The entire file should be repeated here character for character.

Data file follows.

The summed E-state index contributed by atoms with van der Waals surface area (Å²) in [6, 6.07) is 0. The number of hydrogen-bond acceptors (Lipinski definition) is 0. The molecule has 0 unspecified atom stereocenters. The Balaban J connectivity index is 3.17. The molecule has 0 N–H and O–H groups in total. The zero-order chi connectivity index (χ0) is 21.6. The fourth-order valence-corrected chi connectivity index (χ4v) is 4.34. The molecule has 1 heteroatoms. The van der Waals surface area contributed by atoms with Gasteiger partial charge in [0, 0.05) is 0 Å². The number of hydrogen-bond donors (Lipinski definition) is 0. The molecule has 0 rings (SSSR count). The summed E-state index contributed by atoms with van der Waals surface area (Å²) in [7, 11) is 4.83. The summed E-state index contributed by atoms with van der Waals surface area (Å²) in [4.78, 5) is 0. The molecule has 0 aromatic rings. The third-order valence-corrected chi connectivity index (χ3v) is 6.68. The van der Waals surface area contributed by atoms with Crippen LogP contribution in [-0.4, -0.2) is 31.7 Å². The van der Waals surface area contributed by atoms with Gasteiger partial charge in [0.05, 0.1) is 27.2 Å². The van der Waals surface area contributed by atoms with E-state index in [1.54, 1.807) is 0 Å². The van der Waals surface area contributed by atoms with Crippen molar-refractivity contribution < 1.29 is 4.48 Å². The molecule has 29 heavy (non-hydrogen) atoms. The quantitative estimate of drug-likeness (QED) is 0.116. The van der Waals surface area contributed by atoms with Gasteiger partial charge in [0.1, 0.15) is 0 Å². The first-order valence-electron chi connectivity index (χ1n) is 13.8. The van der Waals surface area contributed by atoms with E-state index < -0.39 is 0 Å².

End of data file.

The summed E-state index contributed by atoms with van der Waals surface area (Å²) in [6, 6.07) is 0. The number of hydrogen-bond acceptors (Lipinski definition) is 0. The molecule has 0 unspecified atom stereocenters. The Balaban J connectivity index is 3.17. The molecule has 0 N–H and O–H groups in total. The zero-order chi connectivity index (χ0) is 21.6. The fourth-order valence-corrected chi connectivity index (χ4v) is 4.34. The molecule has 1 heteroatoms. The van der Waals surface area contributed by atoms with Gasteiger partial charge in [0, 0.05) is 0 Å². The number of hydrogen-bond donors (Lipinski definition) is 0. The molecule has 0 rings (SSSR count). The summed E-state index contributed by atoms with van der Waals surface area (Å²) in [7, 11) is 4.83. The summed E-state index contributed by atoms with van der Waals surface area (Å²) in [4.78, 5) is 0. The molecule has 0 aromatic rings. The third-order valence-corrected chi connectivity index (χ3v) is 6.68. The van der Waals surface area contributed by atoms with Crippen LogP contribution in [-0.4, -0.2) is 31.7 Å². The van der Waals surface area contributed by atoms with Gasteiger partial charge in [0.05, 0.1) is 27.2 Å². The van der Waals surface area contributed by atoms with E-state index in [1.54, 1.807) is 0 Å². The van der Waals surface area contributed by atoms with Crippen molar-refractivity contribution < 1.29 is 4.48 Å². The molecule has 29 heavy (non-hydrogen) atoms. The quantitative estimate of drug-likeness (QED) is 0.116. The van der Waals surface area contributed by atoms with Gasteiger partial charge in [0.1, 0.15) is 0 Å². The first-order valence-electron chi connectivity index (χ1n) is 13.8. The van der Waals surface area contributed by atoms with E-state index < -0.39 is 0 Å².